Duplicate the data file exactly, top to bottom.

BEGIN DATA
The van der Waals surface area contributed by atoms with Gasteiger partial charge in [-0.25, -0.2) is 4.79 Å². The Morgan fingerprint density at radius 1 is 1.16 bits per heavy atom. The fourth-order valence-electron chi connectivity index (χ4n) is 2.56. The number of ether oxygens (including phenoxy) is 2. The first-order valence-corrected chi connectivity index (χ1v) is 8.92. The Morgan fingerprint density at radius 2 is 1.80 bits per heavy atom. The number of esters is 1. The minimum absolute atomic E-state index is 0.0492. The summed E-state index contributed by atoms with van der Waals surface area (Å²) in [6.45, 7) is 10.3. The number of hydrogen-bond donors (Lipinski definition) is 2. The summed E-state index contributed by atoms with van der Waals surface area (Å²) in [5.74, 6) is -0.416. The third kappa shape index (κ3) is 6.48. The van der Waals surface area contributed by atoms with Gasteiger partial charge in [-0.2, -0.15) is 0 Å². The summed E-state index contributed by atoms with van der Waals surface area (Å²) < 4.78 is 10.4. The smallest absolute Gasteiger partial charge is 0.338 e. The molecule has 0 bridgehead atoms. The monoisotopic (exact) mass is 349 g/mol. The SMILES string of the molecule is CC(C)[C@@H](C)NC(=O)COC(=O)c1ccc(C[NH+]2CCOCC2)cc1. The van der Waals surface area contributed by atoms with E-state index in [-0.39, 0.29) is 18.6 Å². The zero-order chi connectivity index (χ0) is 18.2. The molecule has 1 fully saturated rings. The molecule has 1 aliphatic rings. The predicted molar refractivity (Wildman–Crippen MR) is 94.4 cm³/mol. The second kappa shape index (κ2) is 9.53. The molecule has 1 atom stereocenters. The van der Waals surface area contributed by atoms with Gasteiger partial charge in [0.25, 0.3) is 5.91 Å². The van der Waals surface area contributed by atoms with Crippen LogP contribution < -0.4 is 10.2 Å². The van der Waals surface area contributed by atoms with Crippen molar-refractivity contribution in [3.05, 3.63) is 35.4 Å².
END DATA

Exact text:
The van der Waals surface area contributed by atoms with Gasteiger partial charge in [-0.25, -0.2) is 4.79 Å². The Morgan fingerprint density at radius 1 is 1.16 bits per heavy atom. The fourth-order valence-electron chi connectivity index (χ4n) is 2.56. The number of ether oxygens (including phenoxy) is 2. The first-order valence-corrected chi connectivity index (χ1v) is 8.92. The Morgan fingerprint density at radius 2 is 1.80 bits per heavy atom. The number of esters is 1. The minimum absolute atomic E-state index is 0.0492. The summed E-state index contributed by atoms with van der Waals surface area (Å²) in [6.45, 7) is 10.3. The number of hydrogen-bond donors (Lipinski definition) is 2. The summed E-state index contributed by atoms with van der Waals surface area (Å²) in [5.74, 6) is -0.416. The third kappa shape index (κ3) is 6.48. The van der Waals surface area contributed by atoms with Gasteiger partial charge in [-0.2, -0.15) is 0 Å². The summed E-state index contributed by atoms with van der Waals surface area (Å²) < 4.78 is 10.4. The smallest absolute Gasteiger partial charge is 0.338 e. The molecule has 0 bridgehead atoms. The monoisotopic (exact) mass is 349 g/mol. The SMILES string of the molecule is CC(C)[C@@H](C)NC(=O)COC(=O)c1ccc(C[NH+]2CCOCC2)cc1. The van der Waals surface area contributed by atoms with E-state index in [-0.39, 0.29) is 18.6 Å². The zero-order chi connectivity index (χ0) is 18.2. The molecule has 1 fully saturated rings. The molecule has 1 aliphatic rings. The predicted molar refractivity (Wildman–Crippen MR) is 94.4 cm³/mol. The second kappa shape index (κ2) is 9.53. The molecule has 1 atom stereocenters. The van der Waals surface area contributed by atoms with Gasteiger partial charge in [0.25, 0.3) is 5.91 Å². The van der Waals surface area contributed by atoms with Crippen LogP contribution < -0.4 is 10.2 Å². The van der Waals surface area contributed by atoms with Crippen molar-refractivity contribution in [3.05, 3.63) is 35.4 Å².